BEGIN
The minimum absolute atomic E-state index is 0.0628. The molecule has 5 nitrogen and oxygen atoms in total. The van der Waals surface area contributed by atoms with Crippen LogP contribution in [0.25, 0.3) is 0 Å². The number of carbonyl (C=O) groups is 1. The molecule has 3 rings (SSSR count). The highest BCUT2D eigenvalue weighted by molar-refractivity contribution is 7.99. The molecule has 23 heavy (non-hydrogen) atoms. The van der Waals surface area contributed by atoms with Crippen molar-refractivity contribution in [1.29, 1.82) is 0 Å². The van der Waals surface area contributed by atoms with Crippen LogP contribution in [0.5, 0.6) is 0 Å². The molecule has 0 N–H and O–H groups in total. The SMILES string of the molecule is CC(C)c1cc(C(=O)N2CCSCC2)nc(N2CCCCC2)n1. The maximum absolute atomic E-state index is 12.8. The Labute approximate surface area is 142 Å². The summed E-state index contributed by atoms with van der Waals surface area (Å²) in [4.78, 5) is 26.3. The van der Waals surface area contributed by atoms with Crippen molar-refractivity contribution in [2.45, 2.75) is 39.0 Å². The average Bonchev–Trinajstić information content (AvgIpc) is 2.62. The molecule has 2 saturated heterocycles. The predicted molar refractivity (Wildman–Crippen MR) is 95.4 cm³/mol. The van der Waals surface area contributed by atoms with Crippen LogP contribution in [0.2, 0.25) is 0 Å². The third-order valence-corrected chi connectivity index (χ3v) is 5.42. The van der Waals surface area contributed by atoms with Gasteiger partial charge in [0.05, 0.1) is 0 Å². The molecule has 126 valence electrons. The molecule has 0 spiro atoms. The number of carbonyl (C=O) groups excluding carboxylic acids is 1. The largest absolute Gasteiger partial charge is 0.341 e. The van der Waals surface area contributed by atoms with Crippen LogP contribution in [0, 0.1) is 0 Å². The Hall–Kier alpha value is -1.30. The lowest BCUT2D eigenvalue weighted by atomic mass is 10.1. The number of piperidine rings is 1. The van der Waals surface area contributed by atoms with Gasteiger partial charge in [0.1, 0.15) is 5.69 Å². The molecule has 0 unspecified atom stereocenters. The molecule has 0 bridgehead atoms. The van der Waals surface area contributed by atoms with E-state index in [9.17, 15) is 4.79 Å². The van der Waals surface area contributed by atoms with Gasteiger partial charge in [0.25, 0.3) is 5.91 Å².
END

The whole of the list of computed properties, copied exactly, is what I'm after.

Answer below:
The minimum absolute atomic E-state index is 0.0628. The molecule has 5 nitrogen and oxygen atoms in total. The van der Waals surface area contributed by atoms with Crippen LogP contribution in [0.25, 0.3) is 0 Å². The number of carbonyl (C=O) groups is 1. The molecule has 3 rings (SSSR count). The highest BCUT2D eigenvalue weighted by molar-refractivity contribution is 7.99. The molecule has 23 heavy (non-hydrogen) atoms. The van der Waals surface area contributed by atoms with Crippen molar-refractivity contribution in [1.29, 1.82) is 0 Å². The van der Waals surface area contributed by atoms with Crippen LogP contribution in [0.5, 0.6) is 0 Å². The molecule has 0 N–H and O–H groups in total. The SMILES string of the molecule is CC(C)c1cc(C(=O)N2CCSCC2)nc(N2CCCCC2)n1. The maximum absolute atomic E-state index is 12.8. The Labute approximate surface area is 142 Å². The summed E-state index contributed by atoms with van der Waals surface area (Å²) in [4.78, 5) is 26.3. The van der Waals surface area contributed by atoms with Crippen molar-refractivity contribution in [2.45, 2.75) is 39.0 Å². The average Bonchev–Trinajstić information content (AvgIpc) is 2.62. The molecule has 2 saturated heterocycles. The predicted molar refractivity (Wildman–Crippen MR) is 95.4 cm³/mol. The van der Waals surface area contributed by atoms with Crippen LogP contribution in [0.2, 0.25) is 0 Å². The third-order valence-corrected chi connectivity index (χ3v) is 5.42. The van der Waals surface area contributed by atoms with Gasteiger partial charge in [0.05, 0.1) is 0 Å². The molecule has 126 valence electrons. The molecule has 0 spiro atoms. The number of carbonyl (C=O) groups excluding carboxylic acids is 1. The largest absolute Gasteiger partial charge is 0.341 e. The van der Waals surface area contributed by atoms with Crippen LogP contribution in [0, 0.1) is 0 Å². The Hall–Kier alpha value is -1.30. The lowest BCUT2D eigenvalue weighted by atomic mass is 10.1. The number of piperidine rings is 1. The van der Waals surface area contributed by atoms with Gasteiger partial charge in [0.1, 0.15) is 5.69 Å². The molecule has 0 unspecified atom stereocenters. The molecule has 0 bridgehead atoms. The van der Waals surface area contributed by atoms with E-state index in [9.17, 15) is 4.79 Å². The van der Waals surface area contributed by atoms with Gasteiger partial charge in [0.25, 0.3) is 5.91 Å².